Thirdly, the threats and demands made in the letter were improper, because the letter, being from a legal practitioner to a lay person, suggested that the first client would have no defence at all to the practitioner’s claim, whereas the first client clearly had a defence because of the breach of s 230(1) of the 2003 Act. In response to a question to this effect put by Mr Herron, counsel for the LPCC, the practitioner said that the first client was ‘no stranger to litigation’ and ‘a sophisticated client’. However, as this Tribunal said in Legal Practitioners Complaints Committee and Segler  WASAT 91 at  and :
Legal practitioners enjoy particular privileges in our society. Those privileges carry with them responsibilities. Communications by a lawyer concerning matters of law bear special force by reason of the qualifications and authority of the author. …
… Even if Mr Groves had a level of professional sophistication greater than the average citizen, it is reasonable to expect that he would take the threat by a lawyer as a serious matter of concern. His professional background might well lead him to assume that such a threat would not be made without adequate foundation. …
We find, therefore, that the practitioner engaged in professional misconduct by sending a letter to the first client that included improper threats and inappropriate demands.’
Here is the Tribunal’s summary of its decision more generally:
‘The Tribunal determined that [the solicitor] is guilty of unsatisfactory professional conduct:
• by suing his client, DC, for recovery of a disbursement (counsel’s fees) without having served the client with a bill for the disbursement and failing to discontinue those proceedings, contrary to s 230(1) of the Legal Practice Act 2003 (WA);
• by failing to comply with a written request dated 18 January 2008 from DC’s new solicitor to lodge four bills of costs, dated 10 January 2008 with a taxing officer, contrary to s 237(1) of the Legal Practice Act 2003; and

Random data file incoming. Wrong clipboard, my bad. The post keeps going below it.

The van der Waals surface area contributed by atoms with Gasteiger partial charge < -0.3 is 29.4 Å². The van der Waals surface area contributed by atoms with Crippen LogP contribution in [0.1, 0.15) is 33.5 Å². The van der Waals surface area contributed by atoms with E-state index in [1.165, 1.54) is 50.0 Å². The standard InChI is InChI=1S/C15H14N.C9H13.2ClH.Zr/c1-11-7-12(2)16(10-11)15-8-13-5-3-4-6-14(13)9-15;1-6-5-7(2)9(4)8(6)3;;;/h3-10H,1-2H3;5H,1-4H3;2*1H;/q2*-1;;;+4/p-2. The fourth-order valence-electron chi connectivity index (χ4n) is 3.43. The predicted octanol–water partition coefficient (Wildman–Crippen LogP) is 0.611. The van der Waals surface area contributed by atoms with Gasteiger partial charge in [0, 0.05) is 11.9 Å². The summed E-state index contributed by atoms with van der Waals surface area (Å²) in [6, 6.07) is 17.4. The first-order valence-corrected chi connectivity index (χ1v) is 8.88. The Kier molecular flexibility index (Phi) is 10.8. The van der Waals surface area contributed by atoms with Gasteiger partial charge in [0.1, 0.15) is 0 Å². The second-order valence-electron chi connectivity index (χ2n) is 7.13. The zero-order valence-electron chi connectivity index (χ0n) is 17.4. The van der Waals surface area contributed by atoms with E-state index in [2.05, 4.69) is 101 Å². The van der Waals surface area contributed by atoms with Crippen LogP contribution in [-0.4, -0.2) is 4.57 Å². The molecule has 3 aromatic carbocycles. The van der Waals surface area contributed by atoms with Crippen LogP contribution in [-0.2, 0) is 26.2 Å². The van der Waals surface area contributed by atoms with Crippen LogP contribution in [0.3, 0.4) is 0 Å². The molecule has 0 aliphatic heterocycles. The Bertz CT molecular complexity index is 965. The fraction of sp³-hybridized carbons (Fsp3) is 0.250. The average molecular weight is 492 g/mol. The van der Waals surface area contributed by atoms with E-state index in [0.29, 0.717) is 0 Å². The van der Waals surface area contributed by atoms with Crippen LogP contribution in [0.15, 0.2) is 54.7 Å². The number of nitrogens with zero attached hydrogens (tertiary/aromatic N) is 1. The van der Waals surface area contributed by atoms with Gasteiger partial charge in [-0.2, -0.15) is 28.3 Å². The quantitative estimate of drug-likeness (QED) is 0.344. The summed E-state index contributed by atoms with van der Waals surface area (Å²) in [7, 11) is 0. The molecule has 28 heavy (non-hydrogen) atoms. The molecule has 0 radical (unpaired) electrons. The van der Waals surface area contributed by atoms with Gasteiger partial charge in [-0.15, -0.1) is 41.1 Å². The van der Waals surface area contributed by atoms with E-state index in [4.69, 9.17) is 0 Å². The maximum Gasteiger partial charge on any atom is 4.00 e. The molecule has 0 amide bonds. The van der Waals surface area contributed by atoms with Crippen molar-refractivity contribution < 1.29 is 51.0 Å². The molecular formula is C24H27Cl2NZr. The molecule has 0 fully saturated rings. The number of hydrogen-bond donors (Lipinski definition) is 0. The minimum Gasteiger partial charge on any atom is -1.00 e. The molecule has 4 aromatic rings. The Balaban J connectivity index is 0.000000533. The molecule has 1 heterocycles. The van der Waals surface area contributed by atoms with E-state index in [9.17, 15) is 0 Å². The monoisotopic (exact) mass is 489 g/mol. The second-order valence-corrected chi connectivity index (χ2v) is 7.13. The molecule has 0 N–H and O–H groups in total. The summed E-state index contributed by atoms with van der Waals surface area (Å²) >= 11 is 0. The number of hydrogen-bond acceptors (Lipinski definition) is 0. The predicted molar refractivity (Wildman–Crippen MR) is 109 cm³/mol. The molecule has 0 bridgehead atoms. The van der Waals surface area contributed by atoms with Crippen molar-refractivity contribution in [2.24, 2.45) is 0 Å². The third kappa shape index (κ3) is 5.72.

• by failing to advise his client, NC, that he had received an itemised bill of costs and to seek NC’s instructions as to whether [the solicitor] should serve on the firm that had issued the bill of costs, a written notice of intention to have the bill taxed within 30 days of service of the itemised bill, that is, on or before 5 October 2007.
The Tribunal also determined that [the solicitor] is guilty of professional misconduct:
• by sending a letter containing improper threats and inappropriate and threatening demands to his client, DC
• in order to advance his own interests, by knowingly and intentionally misleading Magistrate Musk on 11 January 2008 during the hearing of an ex parte application filed by and on behalf of [the solicitor] for an interim violence restraining order against DC by asserting that DC had a criminal record when that was not the case; and
• by failing to file a statement of defence by 27 December 2007 on behalf of his client, NC, and by failing to inform NC that he had not filed a statement of defence by 27 December 2007, or at all, failing to inform NC that his former solicitors were entitled to apply for default judgment without further notice, and failing to serve a copy of the notice of change of address for service on NC or to inform him that he had ceased to act for him.’